Faktorer av betydning for fiskeeggenes og fiskeyngelens oppvekst
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During the last 10 years we have been experimenting in the laboratory at the Flødevigen Sea-Fish Hatchery with the rearing of several species of salt-water fishes. The intention has been to bring about better methods for experimental purposes and to get some information as to what factors may be of importance for the survival of the eggs and larvae in nature. In this paper we are dealing with herring, cod, and plaice, especially the results from the two last seasons. In order to attain success when rearing fish-larvae, especially those species having an air-bladder, it is important to control the gas content of the sea-water. It is essential that when larvae are reared in small aquaria at a pressure of but one atmosphere the gas content of the seawater must be kept relatively low. It is assumed that the gas pressure and not the content of gas is the chief factor. Larvae living in the sea at a water pressure of e.g. 10 metres will probably sustain a gas content in the sea-water which will be detrimental near the surface. In this connection it is worth mentioning that the young cod-larvae react at once to changes in water pressure. When the water pressure is about 5 metres the larvae in a closed aquarium will keep to the surface. When the water pressure is shut off the larvae will straightaway sink apathetic to the bottom, but swim up again when the water pressure once more is put on. Experiments indicate that cod-larvae with a big air-bladder may recover when they are transferred to an aquarium covered with silk net and lowered to a depth of 5 to 10 metres. The eggs of the pelagic spring spawners are not affected by reasonable variations in the gas content. If the gas content is not reduced in the aquaria the larvae will get gas-bubbles in the intestines. This does not occur till the yolk-sack is resorbed - and the intestines and gills are functioning. It is assumed that the gas is liberated when the sea-water passes the gills. Small gasbubbles are formed inside and swallowed. In the case of herring the gas-bubbles are fatal. In the plaice the gas-bubbles will pass through the anus - and are not likely to harm the young. In the case of the cod we have not observed the gas to be within the intestines. In early stages - about a week after the resorbtion of the yolk-sack - the gas occurs free in the cavity. The intestines may be ruptured-or the gas may originate from the early air-bladder. In older stages the air-bladder will expand, the young will turn belly upwards and die, or the air-bladder may be ruptured. In older stages of the plaice - up to a length of some centimetres at least - fine gasbubbles rnay accumulate in the veins, and the fish will succumb. In the laboratory the gas content may be reduced by filtering the sea-water slowly through fine sand. Great quantities of gas will accumulate in the sand. The composition of this gas O²/N² is somewhat the same as in the atmosphere, the content of oxygen being slightly higher. Some of the gas in the sea-water in the laboratory may originate from the atmosphere - by leakage in the pump bearings. Studies of the gas of the air-bladder of cod (by Miss Eva Henly) indicate that oxygen is the operative factor. The results of the rearing experiments have improved to a very high degree after the gas problem was taken into consideration. The larvae of herring, cod, and plaice (and other flat-fishes) will thrive for weeks in the small aquaria used, containing but 35 litres. The flat-fishes are ordinarily reared without any mortality to the bottom stage in numbers from 1 to 3 thousands in the same aquarium. In this way the critical period - the moment when feeding begins - has been overcome. Experiments have shown that the cod-larvae may live in filtered water - without food - for several days after the yolk-sack is resorbed, and still thrive when fed. If we want to rear the fish further we encounter other problems. Will the feeding with the nauplii of Artemia be sufficient in the long run? Do they contain enough vitamins? Experiments have been made to feed the nauplii with flagellate cultures for some days before giving them to the young fish. Those experiments are to be continued. Experiments to furnish the young herring, about 2 months of age, with freshly caught plankton were negative. The herring did not take the copepods or Daphnia, and the plankton introduced seemed to kill the Artemia. We are now using fine chopped Mytilus edulis - even for the herring. The volume must be augmented - larger aquaria, more water, and larger filters. Experiments to rear cod and plaice in our large rearing boxes for lobster using but slightly filtered water were entirely negative. The results were the same when transferring several species of flatfishes after they had passed the stage of transformation. At present we have a good sample of herring 6 months of age, plaice ½ & 1½ year, and soles 5 years of age - all brought up from eggs in the laboratory. The last season we had some mortality of the young when 2-3 months of age. The symptoms in the plaice indicated an attack of Vibrio anguillarum. In the herring the symptoms indicated Lentospora cerebralis. The cod died before we were aware of the cause of the mortality and could take steps to reduce it. The attack on the plaice was stopped by adding some dissolved salt to the sea-water used. The herring reared in a larger aquarium in the laboratory survived, but in an ordinary aquarium (35 l) they succumbed. The infection this year came probably from our water reservoir. This was partly emptied in early winter, the algae and animals living along the walls died - and we were not able to have it cleaned out because of high snow and frost. Several experiments indicate that the young cod especially is very sensitive to products of metabolism. In one instance the water was drawn from a container where few cod of 1-2 years of age were living. The fry died. But when the older fish were removed, and the container cleaned a new batch thrived. It is impossible to say wether the mortality in the first experiment is to be ascribed to the chemical effect of the products of metabolism or to bacteria. Our experiences from last season give a warning that bacteria and products of metabolism may be a problem of higher order. Our earlier investigations in the inner Oslo-fjord, highly contaminated by sewage, have shown that the survival of the eggs and larvae of the spring spawners here is very poor. And in some places, where contaminated water occurs, even the grown up cod may suffer a great mortality, evidently caused by Vibrio anguillarum. The problem of rearing for experimental purposes has been our main object. Experiments on a large-scale rearing have to be postponed till we have aquired a relatively full knowledge as to the factors of main importance. Besides this work we have made some observations on the behaviour of the eggs. Many of the observations have to be confirmed by special experiments. In order to bring those points under consideration we will, however, mention some of them. The hatching and rearing has ordinarily been undertaken at an ordinary temperature of the sea-water during the season. In some experiments the water has been cooled or heated artificially. As we have no thermostats available for that purposes it has not been possible to keep the temperature quite constant. At a temperature of approximately 2° C the cod-eggs hatch normally. herring-eggs will also hatch at that temperature, but the larvae will have difficulties in escaping the eggs, and a heavy mortality occurs. Temperature-variations between 2° and 10° give high mortality to cod-eggs. In some rearing experiments the mortality among the young may be somewhat higher when the temperature is raising. The question of the relative gas content here comes into the problem. Fungus may be detrimental to the eggs. If they are heavily attacked, the eggs will sink. This occurs especially in foggy weather, and when the water has a relatively low salinity. The attack may be reduced by transferring the eggs for half an hour to sea-water to which has been added some salt. In some cases the cod-eggs have been infected by a flagellate living close inside the shell. Both these pests have been observed in nature - the last mentioned even in the middle of Skagerak. Cod-eggs hatched in circulating - but not renewed - water (constant salinity), gave a poor result. Bacteria may here be involved - or the products of metabolism. The influence of light has been studied more fully. The experiences from the hatching boxes indicate that the hatching of the cod-eggs gives the best results near the window. It is, however, difficult to say anything conclusive of the influence of the light in this case. In the boxes with less light there will also be a higher growth of fungus. Experiments with plaice-eggs indicate that normal daylight near a window - but shadowed for direct sun - gave poor results. And in experiments in the open air the eggs have died. On the other hand the plaice-eggs will hatch well in total darkness. It appears, however, that the plaice-eggs hatched in total darkness will give a higher percentage of larvae with abnormal pigmentation. The dorsal side is quite white, only the fins are pigmentated. When those plaice in the bottom stage, or later, are transferred to our salt-water pond under normal daylight and normal food for several months, no alteration takes place. Experiments also indicate that the plaice-eggs react with light. They may sink in the middle of the day and come to the surface again during the night.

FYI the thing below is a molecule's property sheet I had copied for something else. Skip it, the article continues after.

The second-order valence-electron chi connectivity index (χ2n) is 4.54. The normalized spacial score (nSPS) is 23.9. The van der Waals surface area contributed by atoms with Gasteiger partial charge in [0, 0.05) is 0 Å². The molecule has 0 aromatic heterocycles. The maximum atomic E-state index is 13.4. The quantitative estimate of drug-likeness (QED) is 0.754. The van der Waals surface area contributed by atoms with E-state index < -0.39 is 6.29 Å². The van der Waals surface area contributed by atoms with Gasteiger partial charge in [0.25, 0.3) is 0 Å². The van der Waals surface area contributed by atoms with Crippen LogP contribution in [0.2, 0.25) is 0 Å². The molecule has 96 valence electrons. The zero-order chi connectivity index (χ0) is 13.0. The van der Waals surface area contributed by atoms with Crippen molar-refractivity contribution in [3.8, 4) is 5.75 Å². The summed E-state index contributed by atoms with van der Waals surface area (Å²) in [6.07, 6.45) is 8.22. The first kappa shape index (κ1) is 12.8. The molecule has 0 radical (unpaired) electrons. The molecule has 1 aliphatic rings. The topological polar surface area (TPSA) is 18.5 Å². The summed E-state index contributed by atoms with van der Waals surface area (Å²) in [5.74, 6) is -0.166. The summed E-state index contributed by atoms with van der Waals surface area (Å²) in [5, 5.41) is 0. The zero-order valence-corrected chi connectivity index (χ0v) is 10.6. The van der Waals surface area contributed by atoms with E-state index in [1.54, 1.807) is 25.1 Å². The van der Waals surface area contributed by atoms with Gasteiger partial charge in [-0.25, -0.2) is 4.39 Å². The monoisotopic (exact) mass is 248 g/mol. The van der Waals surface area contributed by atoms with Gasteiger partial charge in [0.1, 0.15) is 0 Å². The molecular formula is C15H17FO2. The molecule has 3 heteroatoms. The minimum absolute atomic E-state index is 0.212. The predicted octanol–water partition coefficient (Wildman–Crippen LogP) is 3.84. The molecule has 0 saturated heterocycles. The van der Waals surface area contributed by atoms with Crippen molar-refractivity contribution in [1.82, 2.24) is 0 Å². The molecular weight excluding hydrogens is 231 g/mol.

SeriesFiskeridirektoratets skrifter, Serie Havundersøkelser
vol 10 no 1